Large firms as well as SMEs require financing. While large companies provide detailed financial statements and adequate collateral to banks, they are not favored.
Banks work towards diversifying their portfolios, and actually enjoy targeting many smaller firms in order to maintain a low risk and balanced loan portfolio. However, there are underlined issues preventing the successful matching between loans and SMEs.
In looking at the SME life cycle, both financial needs and modes of businesses are changing and developing over time. Start- ups rely on internal financing namely, retained earnings, personal savings and contributions from contacts and business associations, in addition to trade credit from financial intermediaries. As a firm starts to establish a track record, it attracts the attention of investors who are willing to inject equity into the company. This facilitates bank loans. By going public, the firm eventually raises funds in the securities markets. The majority of SMEs in Jordan is, however, still in the initial stages of development, and relies on personal and family members' savings for financing new ventures or the expansion of existing enterprises. However, such sources are insufficient to spur growth in an expanding and highly competitive market. Therefore, access to formal financing institutions is the necessary alternative.
There are several major obstacles that face SMEs when it comes to accessing financing. The most important problem amongst these enterprises is the information asymmetry that arises from small businesses' lack of financial information and standardized financial statements, in addition to the banks’ limited knowledge of the borrower's company. Most SMEs lack basic financial management skills and systems. This puts them at a disadvantage in accessing credit (banks are reluctant to lending), and in developing trade and investment linkages. The Jordan Exporters Association reports that inadequate financial statements impair the ability of its members to close trade deals because they are unable to demonstrate reliability.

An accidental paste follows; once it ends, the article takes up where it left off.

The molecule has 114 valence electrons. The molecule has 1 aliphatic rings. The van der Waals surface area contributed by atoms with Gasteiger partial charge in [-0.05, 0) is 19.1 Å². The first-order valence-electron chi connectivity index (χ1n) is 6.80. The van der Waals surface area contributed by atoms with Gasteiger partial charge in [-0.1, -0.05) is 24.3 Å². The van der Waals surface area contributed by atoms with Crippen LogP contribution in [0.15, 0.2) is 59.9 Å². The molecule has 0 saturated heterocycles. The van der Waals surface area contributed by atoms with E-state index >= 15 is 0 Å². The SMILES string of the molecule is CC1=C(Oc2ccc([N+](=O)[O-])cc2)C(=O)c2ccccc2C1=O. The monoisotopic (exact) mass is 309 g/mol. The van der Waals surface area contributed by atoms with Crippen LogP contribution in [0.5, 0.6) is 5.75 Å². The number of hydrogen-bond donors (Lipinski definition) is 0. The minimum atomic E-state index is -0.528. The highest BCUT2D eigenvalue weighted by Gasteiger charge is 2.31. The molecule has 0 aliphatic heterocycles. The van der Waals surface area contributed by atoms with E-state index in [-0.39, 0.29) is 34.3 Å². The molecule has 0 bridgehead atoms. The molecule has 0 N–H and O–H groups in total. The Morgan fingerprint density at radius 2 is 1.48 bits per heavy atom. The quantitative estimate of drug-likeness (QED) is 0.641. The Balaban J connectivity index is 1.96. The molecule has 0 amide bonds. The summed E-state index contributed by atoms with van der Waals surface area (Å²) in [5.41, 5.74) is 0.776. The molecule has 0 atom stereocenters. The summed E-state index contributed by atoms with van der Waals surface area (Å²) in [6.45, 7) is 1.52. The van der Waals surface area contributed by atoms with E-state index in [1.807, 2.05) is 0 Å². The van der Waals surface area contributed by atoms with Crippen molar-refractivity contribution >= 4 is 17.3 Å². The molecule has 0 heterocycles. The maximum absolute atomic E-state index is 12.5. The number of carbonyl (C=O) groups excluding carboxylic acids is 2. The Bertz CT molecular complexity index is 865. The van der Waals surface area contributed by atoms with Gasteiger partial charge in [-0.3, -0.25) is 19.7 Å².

Jordanian SMEs have no standard to adhere to when it comes to preparing financial documentation for their company. Therefore, the financial statements that they produce are not of an adequate standard, and do not reveal sufficiently detailed and accurate information about their firm. One lending officer estimates that about 75% of SMEs that approach his company do not have any financial statements prepared at all.
Since banks in Jordan are bound by certain international standards to preserve their risk rating, and these standards are limited by certain policies, they are unable to provide loans to companies that do not adhere to these policies.
SMEs corporate governance structure also leads banks to believe that they are at high risks to take on. Generally, these companies are purely family businesses, or a "one man show," therefore, do not possess the necessary administrative skills. The enterprise failure to meet credit requirements or to raise collateral is mainly due to their noncompliance with latest accounting standards and/or the absence of good management practices.
Enterprises lack the ability to present the bank an acceptable work plan and feasibility studies as they lack the know-how to develop a sound investment proposal. There are some enterprises that provide guidance and support SMEs in order to facilitate the implementation of a consulting and training program, but such programs need to be expanded. The collateral requested from the banks being too high is another issue. There are high risks involved in lending to SMEs as a result of a shortfall of assets that can be used as collateral. Banks claim that the risk requirements of certain loans necessitate this however. If however a decent business plan and detailed financial statements are presented the necessity for collateral drops, and this is an aspect of the inadequate access to finance that can be addressed. The high risks involved in lending to SMEs as a result of a shortfall of assets of assets that can be used as collateral, high failure rates, low capitalization and vulnerability to market risks, are compounded by the higher transaction costs associated with lending. There is a lack of incentives to the banking sector involved in lending to SMEs. Because of the high costs banks incur in dealing with SME accounts, banks decline to extend loans to SMEs unless they are fairly compensated for the incremental costs they incur in financing and keeping such small transaction amounts.